Green Hairstreaks on Otley Chevin enduring a Storm

PICTURES FROM THE GLOOM!

Green Hairstreaks seeking escape from an impending storm on the Chevin, West Yorks, May 26th 2000.


Gloom       Gloom     Gloom


(Storms on the Chevin tend to be dramatic in any case. One need only recall that the painter, W M Turner used a sketch of one as  backdrop to 'Hannibal crossing the  Alps'.)  Green Hairstreak Punctata hiding from the storm..............

Above photographs show the the storm about to break............
 
Pages from a notebook accompanying the photographs....


26th May 2000. Otley Chevin: 'A thoroughly miserable day'. BBC Weather View. 'The worst storm to hit the Netherlands in decades passed across northern England yesterday' The Guardian, 27/5/2000.

      It was the best of days it was the worst of days. It began quite sunny, then clouded over, followed by fine drizzle, then a downpour. It remained cloudy all the time. I had walked up the Chevin. Believing it to be hopeless I decided to check out the bilberry just in case.

      The leaves did not have the rust spotting I had half expected and weren't all that different from the bilberry plants at Shibden Head - with one exception the leaves were more reddish because the field was as thickly carpeted as Shibden Head (between Bradford and Halifax)  and the areas of thinner younger pinkish green bilberry shoots more noticeable. About to turn around and go back I suddenly noticed a pair of Green Hairstreaks (male and female). At no time the sun ever come out but it did feel quite mild: the T & A put the maximum temperature at 57 degrees and the wind was very definitely from the south west. Neither of the two butterflies were very active and one settles immediately, with the other settling close by though I was shortly to lose sight of it altogether as I decided to concentrate on the former.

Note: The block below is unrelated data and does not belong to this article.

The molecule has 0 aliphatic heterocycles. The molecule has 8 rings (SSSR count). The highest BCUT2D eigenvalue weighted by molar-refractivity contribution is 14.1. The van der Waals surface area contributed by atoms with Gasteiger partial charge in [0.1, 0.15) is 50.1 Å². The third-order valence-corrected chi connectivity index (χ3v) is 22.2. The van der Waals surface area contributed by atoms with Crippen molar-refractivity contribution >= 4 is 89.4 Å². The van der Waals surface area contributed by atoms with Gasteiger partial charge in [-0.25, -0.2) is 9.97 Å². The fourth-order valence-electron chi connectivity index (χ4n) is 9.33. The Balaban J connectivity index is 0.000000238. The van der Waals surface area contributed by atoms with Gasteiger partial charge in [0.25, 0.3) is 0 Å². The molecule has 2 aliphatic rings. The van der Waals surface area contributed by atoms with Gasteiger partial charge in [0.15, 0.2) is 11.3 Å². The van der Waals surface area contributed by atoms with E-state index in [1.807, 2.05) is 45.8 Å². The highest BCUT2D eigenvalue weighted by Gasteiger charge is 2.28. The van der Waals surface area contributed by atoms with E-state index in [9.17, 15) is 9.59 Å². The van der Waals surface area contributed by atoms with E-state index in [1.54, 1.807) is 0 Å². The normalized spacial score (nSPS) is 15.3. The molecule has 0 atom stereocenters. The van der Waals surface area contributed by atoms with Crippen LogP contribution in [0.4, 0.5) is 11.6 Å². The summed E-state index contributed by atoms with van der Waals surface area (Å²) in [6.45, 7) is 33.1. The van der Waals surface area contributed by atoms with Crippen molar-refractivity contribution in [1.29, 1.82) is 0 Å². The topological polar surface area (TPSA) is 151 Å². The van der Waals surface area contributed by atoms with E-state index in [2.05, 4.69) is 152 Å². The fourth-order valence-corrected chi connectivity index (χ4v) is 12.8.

For the next 3 to 4 hours I closely observed the first Green Hairstreak as I sat down right next to the butterfly while the storm raged all around us. It never once strayed from the plant nor sought shelter from the rain at any time even though an actual downpour developed lasting well over an hour. During this time rain drops would frequently strike the butterfly and in response it would flex itself. But at no point did it seek to hide deep within the bilberry, remaining close to the top of the bilberry shoot. Sometimes its antennae would move and sometimes its front legs, as if it felt it needed to move. During the heaviest part of the downpour, raindrops would strike the butterfly with such force as to almost dislodge it. But it would then valiantly crawl back up the stem some 5 to 10mm. Having observed the Hairstreak for some three hours I formed the impression it looked rather more dishevelled than before the storm.

      Also it appeared to swing its undersides  around in the direction of the sun even though it remained hidden from view. Maybe, like the Honey Bee, it is sensitive to polarised light? Only when the downpour was at its height did it appear to angle its wings to the direction of pouring rain so its wings were edge on to the slant of the downpour. Initially when I disturbed it, before the rain started to fall, the butterfly would crawl and swing from one leaf to the next. There was an absence of that tumbling motion evident in both day and night flying moths when, once disturbed, they twist and fall into the undergrowth.